How wide is California’s wage gap? 2% of top earners are Latina; 38% White men, new data shows

How wide is California’s wage gap? 2% of top earners are Latina; 38% White men, new data shows

Despite increasing efforts to close California’s wage gap, women continue to make up the majority of low-wage workers in the Golden State, according to new data from the California Civil Rights Department, and the glaring disparities don’t end there.

Roughly half of all Latino, Black and Native American workers earned $32,329 or less in 2021 — $10,000 less than the state’s median per capita income. That’s compared to less than one-third of White workers and one-quarter of Asian workers statewide during the same year, with White workers holding the majority of executive jobs across the state despite comprising about a third of the overall workforce.

“It’s unfortunately no surprise that the latest pay data reinforces what we already know: Women and communities of color continue to bear the burden of low-wage jobs,” said California First Partner Jennifer Siebel Newsom, who has advocated for a number of equal pay initiatives across the state.

The new data — which surveyed 7.3 million employees at private California companies with staff of 100 or more — mirror a longtime trend nationwide. Despite a surge of progress from the 1980s to early 2000s, the wage gap between men and women has all but frozen in the two decades since. Today, American women are still earning 82 cents for every dollar made by their male counterparts, an increase of just two cents since 2002, according to recent data from the Pew Research Center.

Women in California fared far better than the national average. But even so, they still made just 88 cents for every dollar made by men. And according to the new data, 54% of all workers in California earning $32,239 or less in 2021 were female.

There are roughly as many Latinas as White men in the state’s workforce, at around 18%. But while White men comprise 38% of the top earners making $239,200 or more, Latinas make up just 2% of that group, according to the new state data.

The disparities were stark for all workers of color, no matter their gender. Only around 1% of Latino workers, 2.5% of Black workers and 3% of Native American workers earned $239,200 or more. Meanwhile, around 11% of White workers made that much.

Particularly striking was the fact that Latino and Hispanic workers represented 38% of California’s workforce — yet represented only 7% of those making the top salary bracket of $239,200 or more. The numbers were nearly as disappointing for Black workers, who comprised 6% of the workforce but just 2% of the highest earning group.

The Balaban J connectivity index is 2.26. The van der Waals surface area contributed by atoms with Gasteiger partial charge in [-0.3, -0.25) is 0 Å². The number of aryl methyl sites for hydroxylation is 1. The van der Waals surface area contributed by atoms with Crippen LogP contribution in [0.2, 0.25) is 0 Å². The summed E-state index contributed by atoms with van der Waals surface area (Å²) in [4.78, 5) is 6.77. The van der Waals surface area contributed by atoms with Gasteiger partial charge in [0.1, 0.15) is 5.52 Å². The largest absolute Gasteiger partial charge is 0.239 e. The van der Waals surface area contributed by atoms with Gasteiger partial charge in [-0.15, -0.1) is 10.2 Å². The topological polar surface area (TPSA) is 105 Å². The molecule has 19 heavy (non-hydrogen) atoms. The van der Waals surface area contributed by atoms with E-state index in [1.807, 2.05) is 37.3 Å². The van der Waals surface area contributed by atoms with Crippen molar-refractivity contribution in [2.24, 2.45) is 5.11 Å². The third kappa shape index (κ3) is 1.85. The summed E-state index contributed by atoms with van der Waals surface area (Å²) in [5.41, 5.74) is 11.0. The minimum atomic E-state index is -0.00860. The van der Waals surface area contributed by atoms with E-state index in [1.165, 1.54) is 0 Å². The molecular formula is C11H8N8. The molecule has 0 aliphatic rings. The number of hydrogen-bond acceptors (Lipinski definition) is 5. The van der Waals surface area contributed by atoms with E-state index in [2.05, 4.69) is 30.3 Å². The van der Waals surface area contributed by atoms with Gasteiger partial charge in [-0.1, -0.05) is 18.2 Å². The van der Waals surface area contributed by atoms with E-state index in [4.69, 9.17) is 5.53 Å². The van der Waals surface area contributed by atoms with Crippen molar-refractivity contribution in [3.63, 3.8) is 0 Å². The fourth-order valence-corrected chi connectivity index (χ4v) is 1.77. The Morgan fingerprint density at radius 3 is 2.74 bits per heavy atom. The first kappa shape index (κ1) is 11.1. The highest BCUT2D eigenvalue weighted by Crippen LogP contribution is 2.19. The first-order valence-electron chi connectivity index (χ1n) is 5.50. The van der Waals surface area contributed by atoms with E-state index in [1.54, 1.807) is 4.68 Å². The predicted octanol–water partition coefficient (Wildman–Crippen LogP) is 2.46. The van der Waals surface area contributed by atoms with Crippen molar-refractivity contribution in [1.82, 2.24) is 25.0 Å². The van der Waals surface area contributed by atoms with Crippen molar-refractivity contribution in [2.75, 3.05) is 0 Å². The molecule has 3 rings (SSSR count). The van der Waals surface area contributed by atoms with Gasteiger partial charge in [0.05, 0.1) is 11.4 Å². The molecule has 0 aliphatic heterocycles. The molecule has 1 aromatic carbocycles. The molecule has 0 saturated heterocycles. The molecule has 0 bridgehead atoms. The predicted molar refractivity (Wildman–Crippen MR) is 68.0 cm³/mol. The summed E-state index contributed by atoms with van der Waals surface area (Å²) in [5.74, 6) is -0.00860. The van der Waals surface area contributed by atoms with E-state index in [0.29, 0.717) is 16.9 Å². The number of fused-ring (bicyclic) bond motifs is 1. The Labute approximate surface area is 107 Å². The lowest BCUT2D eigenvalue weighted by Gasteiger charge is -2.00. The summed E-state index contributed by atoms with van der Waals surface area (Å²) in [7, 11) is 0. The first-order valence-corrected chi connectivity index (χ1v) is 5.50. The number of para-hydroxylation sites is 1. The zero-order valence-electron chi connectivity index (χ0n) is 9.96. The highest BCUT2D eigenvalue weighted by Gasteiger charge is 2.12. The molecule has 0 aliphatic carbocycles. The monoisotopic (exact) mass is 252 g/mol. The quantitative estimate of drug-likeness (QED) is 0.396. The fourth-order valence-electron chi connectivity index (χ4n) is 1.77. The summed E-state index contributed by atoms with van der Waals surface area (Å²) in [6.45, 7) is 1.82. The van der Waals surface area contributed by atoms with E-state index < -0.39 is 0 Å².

Meanwhile White workers — 33% of the overall California workforce — made up a staggering 53% of the top salary bracket, while also being much more likely to hold senior executive and management roles across the state. Latinos made up the largest share of laborers and service workers, at 69% and 54% respectively.

Those figures were similar to disparities reported in 2020, the first time the survey was conducted across the state.

“The latest employee pay data shows we still have work to do and, more importantly, shows exactly where employers need to make changes to improve the pay of women and communities of color,” said Lourdes Castro Ramirez, the state’s business, consumer and housing agency secretary.

For years, California has been pushing to close the wage gaps between men, women and communities of color, and increase wage transparency. New state legislation that took effect this year requires employers to publish salary ranges on their job listings. As part of that bill, employers with 100 or more staff — which were already required to submit data on how much they pay their employees — are also mandated to compile those reports with more detail, breaking down their staff by race, ethnicity and sex.

Tracking wage data is important, Kish explained, because reporting, analyzing and watching such data has been used as a tool to reduce wage gaps in other countries, such as the United Kingdom and Denmark.

“We have an opportunity to use these laws around transparency,” Kish said, “And say, let’s (use this information to) close every possible disparity that we can.”

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The state has also deployed other measures to tackle the persistent wage gaps by encouraging major employers — from Apple to X — to sign the California Equal Pay Pledge. By doing so, more than 100 companies have now committed to conducting an analysis of their gender pay gaps every year and reviewing their hiring and promotion practices to ensure equity.

Despite such progress, the state has a long way to go. In 2020, wage gaps cost women a collective $46 billion in California alone, according to analysis from the California Budget & Policy Center, while causing people of color to forfeit another $61 billion for the same reason.

“California’s strong pay equity and transparency laws have put us on the right path,” Siebel Newsom said in a news release, “but we still have work to do to realize our shared values of equal pay and opportunity for all Californians.”